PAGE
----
Monday, November 21, 2005
I have enjoyed using the Stuttgart Electronic Study Bible (http://www.logos.com/products/details/1981). It is less expensive to buy in the US and Canada than on the other side of the ditch. The SESB is the only electronic Bible software that currently has the critical apparatus in it, if I am correct. Logos is working on one, though. It also has the LXX and Vulgate as well as the major Bible versions in French, German, Dutch, and English, rather than the lesser known ones you tend to get with the other software.
Sunday, November 20, 2005
Bart clearly came across as the only one who knew about textual criticism and his premises were not challenged. The audience was about 500 and there was a lively debate in which various people were involved from the floor, including David Parker (against Tom) and Voelz (against Bart). Tom was the only one who defended anything like a traditional Christian approach to the Bible, though he explicitly distanced himself from speaking about 'God's words' as a designation of Scripture. The whole panel seemed agreed that verbal inspiration was moribund and only a belief maintained by the 'ultra-conservative'. Historically, of course, it is mainstream.
Overall I think that it is a pity that some of the premises of the discussion were not challenged, but I think that classic evangelicals have to do a bit more work on honing arguments before such a public debate would be at its most profitable.
[Update 3 Jan 2006: my review of Misquoting Jesus is now available here.]
Saturday, November 19, 2005
I had the privilege of giving the opening paper at the SBL textual criticism section. No one came up with a 'show stopper' question to my paper 'A re-evaluation of the role of the Early Versions in New Testament Textual criticism', but obviously it's hard for me to come up with an objective evaluation of what I said.
The following paper was by Luc Herren, Muenster, on the new digital Nestle-Aland (28th edition). It sounds like they will have a complete edition out in about 2 years. The digital edition will also offer links to a dictionary and allow access to detail such as spelling and the original layout of the page in the manuscripts.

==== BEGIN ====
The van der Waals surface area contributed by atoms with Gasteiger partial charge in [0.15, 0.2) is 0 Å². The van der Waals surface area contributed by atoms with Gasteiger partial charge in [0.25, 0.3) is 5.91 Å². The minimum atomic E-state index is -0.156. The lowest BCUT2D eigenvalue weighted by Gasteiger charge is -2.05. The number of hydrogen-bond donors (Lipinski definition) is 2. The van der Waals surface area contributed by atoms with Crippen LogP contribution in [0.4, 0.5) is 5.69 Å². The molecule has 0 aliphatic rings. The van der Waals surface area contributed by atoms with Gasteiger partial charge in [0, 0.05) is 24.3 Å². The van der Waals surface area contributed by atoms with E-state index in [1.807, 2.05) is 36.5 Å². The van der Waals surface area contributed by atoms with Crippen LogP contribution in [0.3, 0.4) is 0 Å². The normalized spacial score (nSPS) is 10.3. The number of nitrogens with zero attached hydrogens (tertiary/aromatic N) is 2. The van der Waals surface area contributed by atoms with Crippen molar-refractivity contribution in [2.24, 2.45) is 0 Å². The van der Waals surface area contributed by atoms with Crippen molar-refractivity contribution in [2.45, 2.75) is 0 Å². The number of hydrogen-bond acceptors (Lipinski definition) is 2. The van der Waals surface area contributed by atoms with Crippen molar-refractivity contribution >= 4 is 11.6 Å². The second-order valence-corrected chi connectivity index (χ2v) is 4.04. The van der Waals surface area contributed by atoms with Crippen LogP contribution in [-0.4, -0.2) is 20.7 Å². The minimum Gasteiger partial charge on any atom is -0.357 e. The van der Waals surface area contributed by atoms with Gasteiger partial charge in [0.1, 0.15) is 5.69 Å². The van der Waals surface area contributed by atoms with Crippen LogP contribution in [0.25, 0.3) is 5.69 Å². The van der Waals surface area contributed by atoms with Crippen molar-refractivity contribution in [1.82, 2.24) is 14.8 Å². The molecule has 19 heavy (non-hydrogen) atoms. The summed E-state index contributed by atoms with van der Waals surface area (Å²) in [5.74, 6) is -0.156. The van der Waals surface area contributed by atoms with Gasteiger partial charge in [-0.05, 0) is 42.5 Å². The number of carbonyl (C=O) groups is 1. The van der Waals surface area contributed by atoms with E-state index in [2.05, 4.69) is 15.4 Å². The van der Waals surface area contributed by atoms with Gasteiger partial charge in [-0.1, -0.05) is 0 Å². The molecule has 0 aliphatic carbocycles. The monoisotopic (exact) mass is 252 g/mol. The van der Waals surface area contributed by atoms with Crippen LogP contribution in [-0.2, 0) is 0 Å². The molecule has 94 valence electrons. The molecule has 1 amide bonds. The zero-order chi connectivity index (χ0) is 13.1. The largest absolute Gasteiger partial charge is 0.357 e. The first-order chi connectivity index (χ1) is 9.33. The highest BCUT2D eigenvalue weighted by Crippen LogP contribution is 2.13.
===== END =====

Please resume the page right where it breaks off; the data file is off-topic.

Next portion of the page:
Thereafter Klaus Wachtel, Muenster, explained what had made him change his mind on the Byzantine text. Essentially he thinks there are some early elements in it. He also argued for the abolition of the category of 'text-type' (though he had to compress his paper and so this bit wasn't explained fully).
Robert Shedinger was ill, so Amy Anderson read his paper 'Silencing the Syriac Tradition: Evidence and Rhetoric in the Early Versions of Bruce Metzger and Arthur Voeoebus.' I didn't come across many people who agreed with the paper.
I made it to the paper anounced earlier on Barth's take on the transmission of Scripture, but arrived slightly late. The material didn't seem very relevant and, at least for me, was on the incomprehensible side.
Let's hope that Bart is more worth listening to than Barth.
Friday, November 18, 2005
Before the preface is an extensive quotation from Tregelles, Account of the Printed Text, 186, which I quote for edification:
'Let it never be forgotten, that just as it is the place of a Christian to look to God in prayer for his guidance and blessing in all his undertakings, so may he especially do this as to labours connected with the text of Scripture. The object sought in such prayer is not that the critic may be rendered infallible, or that he may discriminate genuine readings by miracle, but that he may be guided rightly and wisely to act on the evidence which the providence of God has preserved, and that he may ever bear in mind what Scripture is, even the testimony of the Holy Ghost to the grace of God in the gift of Christ, and that thus he may be kept from rashness and temerity in giving forth its text. As God in his providence has preserved Holy Scripture to us, so can He sic vouchsafe the needed wisdom to judge of its text simply on grounds of evidence...'
The strong appeal to preservation by Tregelles is interesting, particularly the way preservation is related to evidence.
Thursday, November 17, 2005
Some years ago I wrote briefly on this, but I remain troubled by the lack of a decent explanation for the shorter reading:
Luke clearly presents the last supper (22.14-22) as a passover meal (vv. 7, 15), and describes traditional passover rituals (including two separate cups: vv. 17, 20). The interpretation of the bread and wine (in 19b, 20) is as follows:
‘This is my body which is given for you.’
‘This cup which is poured out for you is the new covenant in my blood.’ This whole passage is omitted in some manuscripts (Codex Bezae, the Old Latin and the early Syriac versions), and thus by some English translations (notably REB). As a consequence, differences of opinion concerning the authenticity of this text have resulted in different views of Luke’s theology (note to Ehrman). In this case, however, the omission is limited to only one branch of Western texts, and the vast majority of manuscripts (both early and of diverse provenance, including P75 and the major uncials) include the long version, and thus recent commentators have regarded its overwhelming attestation as ‘the decisive argument in favour of the Long Text.’